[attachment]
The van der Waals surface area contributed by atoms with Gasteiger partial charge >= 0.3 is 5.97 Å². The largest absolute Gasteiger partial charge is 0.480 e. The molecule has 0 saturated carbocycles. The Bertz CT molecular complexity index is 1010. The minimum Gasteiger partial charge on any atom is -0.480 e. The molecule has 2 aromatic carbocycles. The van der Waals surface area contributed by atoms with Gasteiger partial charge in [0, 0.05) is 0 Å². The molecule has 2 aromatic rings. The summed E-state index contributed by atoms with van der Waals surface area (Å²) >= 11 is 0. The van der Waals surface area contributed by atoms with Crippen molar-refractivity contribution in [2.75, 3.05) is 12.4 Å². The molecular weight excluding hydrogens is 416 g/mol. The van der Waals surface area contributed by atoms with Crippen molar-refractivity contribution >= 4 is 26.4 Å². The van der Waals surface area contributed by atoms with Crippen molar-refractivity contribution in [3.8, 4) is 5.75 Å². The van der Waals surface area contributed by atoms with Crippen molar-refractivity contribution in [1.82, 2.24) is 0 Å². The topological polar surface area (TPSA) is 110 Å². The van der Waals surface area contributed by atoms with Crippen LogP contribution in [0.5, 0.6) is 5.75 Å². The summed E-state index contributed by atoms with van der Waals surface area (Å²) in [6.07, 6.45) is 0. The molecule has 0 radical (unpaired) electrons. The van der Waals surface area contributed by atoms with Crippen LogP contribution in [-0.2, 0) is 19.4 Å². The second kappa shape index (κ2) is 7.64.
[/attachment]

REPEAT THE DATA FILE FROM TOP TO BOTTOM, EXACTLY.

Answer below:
The van der Waals surface area contributed by atoms with Gasteiger partial charge >= 0.3 is 5.97 Å². The largest absolute Gasteiger partial charge is 0.480 e. The molecule has 0 saturated carbocycles. The Bertz CT molecular complexity index is 1010. The minimum Gasteiger partial charge on any atom is -0.480 e. The molecule has 2 aromatic carbocycles. The van der Waals surface area contributed by atoms with Gasteiger partial charge in [0, 0.05) is 0 Å². The molecule has 2 aromatic rings. The summed E-state index contributed by atoms with van der Waals surface area (Å²) >= 11 is 0. The van der Waals surface area contributed by atoms with Crippen molar-refractivity contribution in [2.75, 3.05) is 12.4 Å². The molecular weight excluding hydrogens is 416 g/mol. The van der Waals surface area contributed by atoms with Crippen molar-refractivity contribution >= 4 is 26.4 Å². The van der Waals surface area contributed by atoms with Crippen molar-refractivity contribution in [3.8, 4) is 5.75 Å². The van der Waals surface area contributed by atoms with Crippen molar-refractivity contribution in [1.82, 2.24) is 0 Å². The topological polar surface area (TPSA) is 110 Å². The van der Waals surface area contributed by atoms with Crippen LogP contribution in [0.5, 0.6) is 5.75 Å². The summed E-state index contributed by atoms with van der Waals surface area (Å²) in [6.07, 6.45) is 0. The molecule has 0 radical (unpaired) electrons. The van der Waals surface area contributed by atoms with Crippen LogP contribution in [-0.2, 0) is 19.4 Å². The second kappa shape index (κ2) is 7.64.